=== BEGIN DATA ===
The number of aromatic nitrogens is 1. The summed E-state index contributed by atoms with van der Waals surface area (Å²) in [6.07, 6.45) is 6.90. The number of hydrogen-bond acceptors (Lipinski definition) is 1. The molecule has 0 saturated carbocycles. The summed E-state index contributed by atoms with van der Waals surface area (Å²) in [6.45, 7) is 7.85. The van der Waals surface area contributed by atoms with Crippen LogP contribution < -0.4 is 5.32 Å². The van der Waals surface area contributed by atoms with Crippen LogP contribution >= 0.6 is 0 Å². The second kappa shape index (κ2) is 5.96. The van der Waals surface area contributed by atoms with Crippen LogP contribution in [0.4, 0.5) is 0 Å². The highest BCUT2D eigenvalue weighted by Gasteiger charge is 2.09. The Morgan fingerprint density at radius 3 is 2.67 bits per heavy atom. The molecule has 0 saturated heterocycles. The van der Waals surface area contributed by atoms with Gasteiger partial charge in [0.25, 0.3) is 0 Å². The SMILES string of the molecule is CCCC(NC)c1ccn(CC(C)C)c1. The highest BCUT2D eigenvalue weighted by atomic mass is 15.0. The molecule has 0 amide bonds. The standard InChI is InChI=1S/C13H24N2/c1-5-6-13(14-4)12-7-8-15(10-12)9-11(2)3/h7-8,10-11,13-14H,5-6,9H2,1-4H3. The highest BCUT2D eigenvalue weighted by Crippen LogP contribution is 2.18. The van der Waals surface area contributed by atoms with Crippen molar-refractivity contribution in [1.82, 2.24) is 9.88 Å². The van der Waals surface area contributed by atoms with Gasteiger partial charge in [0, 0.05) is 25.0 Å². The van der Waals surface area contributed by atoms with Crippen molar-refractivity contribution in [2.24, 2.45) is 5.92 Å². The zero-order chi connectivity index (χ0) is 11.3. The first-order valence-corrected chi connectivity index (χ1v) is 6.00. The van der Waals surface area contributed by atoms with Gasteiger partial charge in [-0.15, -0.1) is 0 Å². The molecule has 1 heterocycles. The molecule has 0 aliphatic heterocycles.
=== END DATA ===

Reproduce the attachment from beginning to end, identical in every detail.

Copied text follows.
The number of aromatic nitrogens is 1. The summed E-state index contributed by atoms with van der Waals surface area (Å²) in [6.07, 6.45) is 6.90. The number of hydrogen-bond acceptors (Lipinski definition) is 1. The molecule has 0 saturated carbocycles. The summed E-state index contributed by atoms with van der Waals surface area (Å²) in [6.45, 7) is 7.85. The van der Waals surface area contributed by atoms with Crippen LogP contribution < -0.4 is 5.32 Å². The van der Waals surface area contributed by atoms with Crippen LogP contribution >= 0.6 is 0 Å². The second kappa shape index (κ2) is 5.96. The van der Waals surface area contributed by atoms with Crippen LogP contribution in [0.4, 0.5) is 0 Å². The highest BCUT2D eigenvalue weighted by Gasteiger charge is 2.09. The Morgan fingerprint density at radius 3 is 2.67 bits per heavy atom. The molecule has 0 saturated heterocycles. The van der Waals surface area contributed by atoms with Gasteiger partial charge in [0.25, 0.3) is 0 Å². The SMILES string of the molecule is CCCC(NC)c1ccn(CC(C)C)c1. The highest BCUT2D eigenvalue weighted by atomic mass is 15.0. The molecule has 0 amide bonds. The standard InChI is InChI=1S/C13H24N2/c1-5-6-13(14-4)12-7-8-15(10-12)9-11(2)3/h7-8,10-11,13-14H,5-6,9H2,1-4H3. The highest BCUT2D eigenvalue weighted by Crippen LogP contribution is 2.18. The van der Waals surface area contributed by atoms with Crippen molar-refractivity contribution in [1.82, 2.24) is 9.88 Å². The van der Waals surface area contributed by atoms with Gasteiger partial charge in [0, 0.05) is 25.0 Å². The van der Waals surface area contributed by atoms with Crippen molar-refractivity contribution in [2.24, 2.45) is 5.92 Å². The zero-order chi connectivity index (χ0) is 11.3. The first-order valence-corrected chi connectivity index (χ1v) is 6.00. The van der Waals surface area contributed by atoms with Gasteiger partial charge in [-0.15, -0.1) is 0 Å². The molecule has 1 heterocycles. The molecule has 0 aliphatic heterocycles.